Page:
All I need to say is “70s bathroom,” and you know exactly what I’m talking about. Colors like clashing yellows, lime green, mini-tile, laminate gag – the whole nine yards. Sure, there are some people who prefer that style, but for most people with a fashion sense, it’s…a bit passé.
The gorgeous floor-to-ceiling remodel
Such was the case for Margaret, living in a 35-year-old Bellevue colonial saltbox. The house wasn’t the problem. The original bathroom design, however, was a different story. Margaret had dreams for her new bathroom design. It had to be relaxing—more like a spa rather than dingy like it used to be. It also had to fit. Because the saltbox architecture of the home didn’t entirely cohere with the typical West Coast home variety, the bathroom needed to somehow integrate Seattle style with East Coast architecture. Quite a challenge.
Not too big of a challenge for Margaret’s creativity, interior designer adviser and contractors. To accomplish the change, they gutted the bathroom. This job required that they start from square one—and even beyond. To give the constricted area a bit more real estate, they knocked out walls, and allowed the bathroom to take over an adjacent closet and vanity area, opening it up and giving the room more flow. That set the stage for the real design work.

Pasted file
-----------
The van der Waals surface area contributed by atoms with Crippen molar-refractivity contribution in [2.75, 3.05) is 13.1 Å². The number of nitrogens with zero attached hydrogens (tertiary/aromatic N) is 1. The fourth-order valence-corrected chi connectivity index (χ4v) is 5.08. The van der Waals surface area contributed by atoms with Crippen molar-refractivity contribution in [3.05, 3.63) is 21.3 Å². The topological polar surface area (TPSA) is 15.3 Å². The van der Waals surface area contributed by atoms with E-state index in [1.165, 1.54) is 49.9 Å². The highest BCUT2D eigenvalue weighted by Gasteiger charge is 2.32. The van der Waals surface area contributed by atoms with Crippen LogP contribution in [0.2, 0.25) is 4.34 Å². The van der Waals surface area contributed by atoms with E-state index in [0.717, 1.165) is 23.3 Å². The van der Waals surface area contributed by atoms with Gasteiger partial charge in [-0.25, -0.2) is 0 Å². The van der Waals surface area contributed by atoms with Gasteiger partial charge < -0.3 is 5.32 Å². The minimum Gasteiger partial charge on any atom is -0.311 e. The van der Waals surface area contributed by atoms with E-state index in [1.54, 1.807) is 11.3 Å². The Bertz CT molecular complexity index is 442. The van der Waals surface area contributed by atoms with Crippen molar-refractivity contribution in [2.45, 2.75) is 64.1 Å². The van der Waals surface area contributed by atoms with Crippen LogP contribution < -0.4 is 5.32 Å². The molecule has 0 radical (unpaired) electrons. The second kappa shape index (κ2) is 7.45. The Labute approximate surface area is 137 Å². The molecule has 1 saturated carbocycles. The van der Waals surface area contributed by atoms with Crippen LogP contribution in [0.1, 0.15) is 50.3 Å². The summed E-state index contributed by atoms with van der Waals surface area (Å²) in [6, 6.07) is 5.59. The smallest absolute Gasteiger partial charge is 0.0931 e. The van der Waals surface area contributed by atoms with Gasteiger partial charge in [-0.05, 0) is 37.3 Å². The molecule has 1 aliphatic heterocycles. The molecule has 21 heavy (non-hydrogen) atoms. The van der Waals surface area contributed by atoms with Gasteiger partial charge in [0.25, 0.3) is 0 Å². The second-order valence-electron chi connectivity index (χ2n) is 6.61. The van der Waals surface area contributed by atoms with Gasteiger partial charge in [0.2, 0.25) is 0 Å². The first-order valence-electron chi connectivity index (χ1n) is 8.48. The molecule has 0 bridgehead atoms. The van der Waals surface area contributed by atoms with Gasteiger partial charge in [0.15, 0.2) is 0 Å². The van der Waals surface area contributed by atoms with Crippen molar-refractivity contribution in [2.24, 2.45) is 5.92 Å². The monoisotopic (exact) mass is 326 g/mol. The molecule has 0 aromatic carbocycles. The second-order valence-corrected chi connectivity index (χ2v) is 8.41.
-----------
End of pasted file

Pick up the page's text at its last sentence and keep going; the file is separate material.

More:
Margaret’s poor, outdated 70s-style bathroom
Seattle is about urban chic, the modish and du jour, with a bit of international eclecticism. Yet at the same time, it must retain a sense of simplicity and reserve. First, let there be light. Installing an additional window immediately gave the room a lot of light and plenty more openness. Centering the door added symmetry, and two pedestal sinks gave the room a spacious ambiance.
After that, the design went overseas with Chinese-style vases, mirrors and rug. Dark brass and the dark wood of the French metal medicine cabinet accentuated the airy brightness of the room. One of the room’s most attractive features is the freestanding vintage tub, but it’s hard to overlook other gems like the antique artwork and old-style plumbing fixtures and sinks.
What Margaret and her designer achieved was the ultimate blend of saltbox design and Seattle sophistication.
hat tip to Seattle Homes and Lifestyle